Queensland petrol stations will have to publish fuel price changes within 30 minutes, under a move slated to save motorists money.
The state government on Wednesday bowed to a campaign to introduce real-time price monitoring across the state, in a two-year trial starting from December.
Opposition Leader Deb Frecklington, who spent months calling for the policy, claimed the announcement as a political win.
Consumer watchdog ACCC has previously said live monitoring would likely put downward pressure on prices, by increasing transparency and competition.
Motorists will be able to search for the best price on a smartphone app and websites like MotorMouth, GasBuddy, Petrol Spy, RACQ and Compare the Market.
Labor was initially against the measure, but came around after a sustained campaign from motoring lobby group RACQ.
Energy Minister Anthony Lynham said the move would not guarantee a drop in prices.
“The goal is for Queensland motorists to be able to identify the best deal, and use their buying power to support retailers who are doing the right thing,” he said in a statement on Wednesday.
“The trial seeks to put the power into customers’ hands.”
Petrol retailers will report changing prices within 30 minutes to a private tech company, which will pass on the information.
Retailers will face fines from April if they do not comply.
The government will evaluate the trial’s performance in 2020.
Dr Lynham said the government was focused on developing a model that did not create red tape.
“In contrast to the LNP’s proposed scheme, this system will be cost effective and will not compete against commercial providers with its own fuel price app or website.”
Ms Frecklington said delaying the rollout any longer would end up costing consumers.
“I am hugely disappointed that motorists will have to wait another five months before they feel any relief at the fuel pump,” she said.
“Retailers won’t even be forced to comply with the trial until April next year.”
An ACCC report released in October last year found Brisbane had high petrol prices mostly because of higher retail margins.
Brisbane also had fewer independent chains operating in the retail market than Sydney, and did not price as aggressively.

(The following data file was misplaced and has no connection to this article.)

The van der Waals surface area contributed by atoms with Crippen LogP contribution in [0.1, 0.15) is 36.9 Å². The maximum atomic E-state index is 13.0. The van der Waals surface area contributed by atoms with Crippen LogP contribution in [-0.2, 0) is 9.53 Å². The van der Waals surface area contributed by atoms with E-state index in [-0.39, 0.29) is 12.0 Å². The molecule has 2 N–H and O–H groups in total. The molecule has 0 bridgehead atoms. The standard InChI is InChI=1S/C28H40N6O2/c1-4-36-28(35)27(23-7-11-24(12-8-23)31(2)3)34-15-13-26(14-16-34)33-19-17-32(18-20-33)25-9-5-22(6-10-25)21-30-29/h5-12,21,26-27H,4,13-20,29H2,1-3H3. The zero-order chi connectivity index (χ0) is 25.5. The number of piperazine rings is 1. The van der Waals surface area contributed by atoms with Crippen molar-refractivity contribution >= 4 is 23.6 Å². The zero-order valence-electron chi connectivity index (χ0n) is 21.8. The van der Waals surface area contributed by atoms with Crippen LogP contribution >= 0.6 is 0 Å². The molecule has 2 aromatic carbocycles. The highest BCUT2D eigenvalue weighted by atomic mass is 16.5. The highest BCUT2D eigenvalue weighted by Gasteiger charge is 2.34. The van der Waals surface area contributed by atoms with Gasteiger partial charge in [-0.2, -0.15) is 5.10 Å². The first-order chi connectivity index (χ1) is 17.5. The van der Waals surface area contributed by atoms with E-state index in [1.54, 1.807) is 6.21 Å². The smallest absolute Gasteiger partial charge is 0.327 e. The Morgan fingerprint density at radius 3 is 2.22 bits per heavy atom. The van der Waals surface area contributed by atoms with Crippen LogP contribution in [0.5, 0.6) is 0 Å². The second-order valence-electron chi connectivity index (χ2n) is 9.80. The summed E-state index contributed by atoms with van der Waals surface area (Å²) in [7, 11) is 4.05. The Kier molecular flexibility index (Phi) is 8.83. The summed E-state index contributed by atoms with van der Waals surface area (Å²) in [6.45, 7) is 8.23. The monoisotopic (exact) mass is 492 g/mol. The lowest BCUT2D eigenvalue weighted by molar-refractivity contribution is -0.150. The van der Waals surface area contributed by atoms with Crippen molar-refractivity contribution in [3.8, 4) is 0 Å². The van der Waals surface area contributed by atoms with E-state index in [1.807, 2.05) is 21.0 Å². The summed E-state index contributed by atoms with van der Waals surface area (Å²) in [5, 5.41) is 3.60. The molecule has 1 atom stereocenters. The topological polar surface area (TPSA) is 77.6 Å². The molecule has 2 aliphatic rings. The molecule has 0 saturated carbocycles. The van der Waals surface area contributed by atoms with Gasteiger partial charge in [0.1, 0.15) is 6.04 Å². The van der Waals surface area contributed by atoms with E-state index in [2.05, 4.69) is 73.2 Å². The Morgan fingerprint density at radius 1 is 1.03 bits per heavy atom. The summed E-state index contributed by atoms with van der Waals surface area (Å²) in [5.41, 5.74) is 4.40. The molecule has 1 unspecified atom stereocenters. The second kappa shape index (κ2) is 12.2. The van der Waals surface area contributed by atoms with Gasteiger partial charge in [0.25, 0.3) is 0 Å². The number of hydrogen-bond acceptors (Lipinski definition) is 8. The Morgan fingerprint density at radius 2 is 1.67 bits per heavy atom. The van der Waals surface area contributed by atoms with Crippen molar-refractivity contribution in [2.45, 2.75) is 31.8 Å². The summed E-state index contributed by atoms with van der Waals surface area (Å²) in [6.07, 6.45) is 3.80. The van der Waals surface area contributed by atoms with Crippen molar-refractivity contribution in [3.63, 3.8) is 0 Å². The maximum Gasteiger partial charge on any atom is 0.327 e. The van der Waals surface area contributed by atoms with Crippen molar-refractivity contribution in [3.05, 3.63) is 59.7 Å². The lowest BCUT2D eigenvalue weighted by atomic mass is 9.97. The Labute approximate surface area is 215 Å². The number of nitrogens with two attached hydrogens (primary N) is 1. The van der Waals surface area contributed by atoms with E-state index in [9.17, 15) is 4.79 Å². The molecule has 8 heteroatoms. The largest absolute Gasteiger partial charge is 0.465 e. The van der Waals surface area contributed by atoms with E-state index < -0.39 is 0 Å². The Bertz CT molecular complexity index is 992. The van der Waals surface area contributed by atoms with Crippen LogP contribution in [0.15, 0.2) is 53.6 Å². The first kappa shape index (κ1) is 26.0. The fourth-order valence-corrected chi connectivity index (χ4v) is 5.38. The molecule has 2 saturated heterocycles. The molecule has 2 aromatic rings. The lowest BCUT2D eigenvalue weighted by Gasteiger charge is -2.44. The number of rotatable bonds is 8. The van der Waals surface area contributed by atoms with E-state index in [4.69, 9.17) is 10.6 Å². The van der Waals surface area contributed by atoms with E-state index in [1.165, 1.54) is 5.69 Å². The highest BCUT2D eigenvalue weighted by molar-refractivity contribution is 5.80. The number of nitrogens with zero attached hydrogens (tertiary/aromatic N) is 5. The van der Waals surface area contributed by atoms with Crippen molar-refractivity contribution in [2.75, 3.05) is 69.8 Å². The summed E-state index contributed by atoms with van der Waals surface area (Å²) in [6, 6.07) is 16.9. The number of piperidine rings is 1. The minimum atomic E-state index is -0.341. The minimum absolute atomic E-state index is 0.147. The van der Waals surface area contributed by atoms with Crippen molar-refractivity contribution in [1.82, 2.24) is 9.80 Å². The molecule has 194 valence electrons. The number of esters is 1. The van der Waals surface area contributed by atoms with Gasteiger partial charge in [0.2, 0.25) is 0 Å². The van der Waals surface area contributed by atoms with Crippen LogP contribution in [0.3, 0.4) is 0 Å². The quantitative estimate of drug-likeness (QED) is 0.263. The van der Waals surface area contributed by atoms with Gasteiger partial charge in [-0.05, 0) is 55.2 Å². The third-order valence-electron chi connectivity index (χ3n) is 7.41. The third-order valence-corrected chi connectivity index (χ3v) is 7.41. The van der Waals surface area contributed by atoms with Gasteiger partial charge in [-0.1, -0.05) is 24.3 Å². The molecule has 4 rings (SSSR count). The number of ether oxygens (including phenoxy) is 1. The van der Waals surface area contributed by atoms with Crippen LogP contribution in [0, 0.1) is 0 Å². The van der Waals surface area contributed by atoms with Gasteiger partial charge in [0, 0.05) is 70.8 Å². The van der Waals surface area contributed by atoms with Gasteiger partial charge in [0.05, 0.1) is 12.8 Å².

“The report concluded that increased transparency and promotion of vigorous and effective price competition can lead to lower petrol prices,” an ACCC spokesperson told The New Daily earlier this year.
The spokesperson noted websites about petrol prices already available to Queensland motorists could enable then to shop around.
But live monitoring had added benefits, ACCC said.
“While having many website and app providers can help drivers, the timeliness and completeness of the price data is important in empowering motorists to find cheaper prices and encourage competition.”
Analysis last year estimated Brisbane motorists could save about $40 million through the measure, pushing regular unleaded petrol prices down about 2.4 cents per litre.
Brisbane was the most expensive of all Australian capital cities, with an average price of $1.247 per litre – $0.027 per litre higher than the average across the other four largest cities.
RACQ head of public policy Rebecca Michael on Wednesday said the measure would empower motorists.
“It’s a win-win for motorists and also for retailers offering cheaper fuel. Motorists will now be able to find the best deals and support competitive service stations,” Dr Michael said in a statement.
“We know some retailers will continue to price gouge and choose not to compete with those charging lower prices. This trial will empower drivers with the choice to reward the cheapest servos with their business.”